Background: Workers supporting adults with intellectual disabilities experience significant stress in their essential role during COVID-19. The purpose of this study was to describe the experience of these workers and determine predictors of emotional distress.
Methods: Eight hundred and thirty-eight workers supporting adults with intellectual disabilities completed an online survey about their work during COVID-19 and their mental health in July 2020.
Results: One in four workers reported moderate to severe emotional distress. Being older and more experienced, having counselling services available through one's agency, and engaging in regular exercise or hobbies outside work were associated with less distress. Workers who reported increased stress in the workplace, stigma towards their families because of their job, personal fears about spreading COVID-19, and receipt of medications for mental health conditions or therapy reported greater distress.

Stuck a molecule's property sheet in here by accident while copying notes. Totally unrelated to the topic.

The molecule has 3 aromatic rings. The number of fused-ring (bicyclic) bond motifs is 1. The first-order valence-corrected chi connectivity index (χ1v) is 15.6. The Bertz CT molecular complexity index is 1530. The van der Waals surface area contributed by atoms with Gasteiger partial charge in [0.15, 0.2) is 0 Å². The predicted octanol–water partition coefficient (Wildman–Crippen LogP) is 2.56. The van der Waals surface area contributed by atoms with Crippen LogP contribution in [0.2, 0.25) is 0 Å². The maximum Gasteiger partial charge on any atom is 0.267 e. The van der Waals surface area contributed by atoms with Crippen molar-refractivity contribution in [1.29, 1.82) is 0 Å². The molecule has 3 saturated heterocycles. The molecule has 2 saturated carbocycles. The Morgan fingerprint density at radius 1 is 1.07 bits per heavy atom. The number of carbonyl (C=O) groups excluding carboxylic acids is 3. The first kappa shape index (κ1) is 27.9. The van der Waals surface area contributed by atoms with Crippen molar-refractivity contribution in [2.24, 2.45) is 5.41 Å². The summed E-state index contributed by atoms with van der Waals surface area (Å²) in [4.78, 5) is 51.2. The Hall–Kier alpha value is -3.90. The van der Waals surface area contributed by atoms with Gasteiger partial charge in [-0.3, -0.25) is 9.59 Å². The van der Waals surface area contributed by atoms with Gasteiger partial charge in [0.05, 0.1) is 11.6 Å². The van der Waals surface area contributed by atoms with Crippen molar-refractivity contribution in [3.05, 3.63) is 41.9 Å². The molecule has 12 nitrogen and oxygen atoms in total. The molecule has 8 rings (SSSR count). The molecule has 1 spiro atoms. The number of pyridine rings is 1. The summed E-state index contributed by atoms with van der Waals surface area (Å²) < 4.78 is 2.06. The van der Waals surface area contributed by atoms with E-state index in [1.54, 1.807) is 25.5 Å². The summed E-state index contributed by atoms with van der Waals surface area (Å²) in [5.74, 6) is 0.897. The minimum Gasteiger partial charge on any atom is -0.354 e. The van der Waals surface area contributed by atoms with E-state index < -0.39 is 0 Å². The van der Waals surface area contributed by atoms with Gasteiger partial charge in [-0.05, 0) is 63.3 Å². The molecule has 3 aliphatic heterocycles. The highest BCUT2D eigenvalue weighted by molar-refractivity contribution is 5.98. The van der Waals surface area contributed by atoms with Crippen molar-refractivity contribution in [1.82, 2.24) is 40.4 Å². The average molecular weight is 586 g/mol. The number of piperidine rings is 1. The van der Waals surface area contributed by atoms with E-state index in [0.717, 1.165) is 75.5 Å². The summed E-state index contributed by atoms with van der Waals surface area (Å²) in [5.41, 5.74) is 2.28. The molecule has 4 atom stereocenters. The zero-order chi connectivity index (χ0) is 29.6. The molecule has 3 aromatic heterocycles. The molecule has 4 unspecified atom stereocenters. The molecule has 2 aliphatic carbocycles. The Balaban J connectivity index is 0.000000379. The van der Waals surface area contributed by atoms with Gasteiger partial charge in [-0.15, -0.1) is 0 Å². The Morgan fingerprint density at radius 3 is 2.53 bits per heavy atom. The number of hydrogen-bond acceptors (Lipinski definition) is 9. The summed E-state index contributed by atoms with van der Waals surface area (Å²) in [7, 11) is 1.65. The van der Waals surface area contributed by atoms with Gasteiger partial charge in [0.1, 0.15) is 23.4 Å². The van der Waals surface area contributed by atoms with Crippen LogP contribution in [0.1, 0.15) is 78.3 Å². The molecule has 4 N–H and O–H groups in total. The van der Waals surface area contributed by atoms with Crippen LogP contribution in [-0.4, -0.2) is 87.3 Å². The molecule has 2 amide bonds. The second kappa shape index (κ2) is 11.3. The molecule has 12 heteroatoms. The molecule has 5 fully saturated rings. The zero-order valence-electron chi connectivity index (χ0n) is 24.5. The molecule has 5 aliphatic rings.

Conclusions: More attention is needed to address the mental health of workers supporting adults with intellectual disabilities as they continue their essential work during the pandemic.
Keywords: COVID-19; intellectual disability; mental health; workers.
© 2021 John Wiley & Sons Ltd.